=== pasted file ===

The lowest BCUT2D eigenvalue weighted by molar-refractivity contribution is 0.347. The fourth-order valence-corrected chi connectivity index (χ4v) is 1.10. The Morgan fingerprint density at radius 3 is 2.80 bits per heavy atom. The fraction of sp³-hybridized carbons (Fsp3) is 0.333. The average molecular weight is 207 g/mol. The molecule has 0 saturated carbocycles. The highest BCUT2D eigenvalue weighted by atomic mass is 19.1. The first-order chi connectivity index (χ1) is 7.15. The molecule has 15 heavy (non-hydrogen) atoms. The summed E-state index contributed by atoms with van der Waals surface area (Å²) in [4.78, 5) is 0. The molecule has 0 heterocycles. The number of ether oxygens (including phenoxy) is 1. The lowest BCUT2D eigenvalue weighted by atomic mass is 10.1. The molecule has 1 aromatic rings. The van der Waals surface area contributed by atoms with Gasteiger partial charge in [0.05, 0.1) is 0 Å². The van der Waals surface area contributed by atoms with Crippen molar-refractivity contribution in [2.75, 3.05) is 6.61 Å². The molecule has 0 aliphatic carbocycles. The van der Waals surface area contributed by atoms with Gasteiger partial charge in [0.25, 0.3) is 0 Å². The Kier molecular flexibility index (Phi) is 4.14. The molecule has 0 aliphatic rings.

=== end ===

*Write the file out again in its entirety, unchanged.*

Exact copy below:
The lowest BCUT2D eigenvalue weighted by molar-refractivity contribution is 0.347. The fourth-order valence-corrected chi connectivity index (χ4v) is 1.10. The Morgan fingerprint density at radius 3 is 2.80 bits per heavy atom. The fraction of sp³-hybridized carbons (Fsp3) is 0.333. The average molecular weight is 207 g/mol. The molecule has 0 saturated carbocycles. The highest BCUT2D eigenvalue weighted by atomic mass is 19.1. The first-order chi connectivity index (χ1) is 7.15. The molecule has 15 heavy (non-hydrogen) atoms. The summed E-state index contributed by atoms with van der Waals surface area (Å²) in [4.78, 5) is 0. The molecule has 0 heterocycles. The number of ether oxygens (including phenoxy) is 1. The lowest BCUT2D eigenvalue weighted by atomic mass is 10.1. The molecule has 1 aromatic rings. The van der Waals surface area contributed by atoms with Gasteiger partial charge in [0.05, 0.1) is 0 Å². The van der Waals surface area contributed by atoms with Crippen molar-refractivity contribution in [2.75, 3.05) is 6.61 Å². The molecule has 0 aliphatic carbocycles. The van der Waals surface area contributed by atoms with Gasteiger partial charge in [0.25, 0.3) is 0 Å². The Kier molecular flexibility index (Phi) is 4.14. The molecule has 0 aliphatic rings.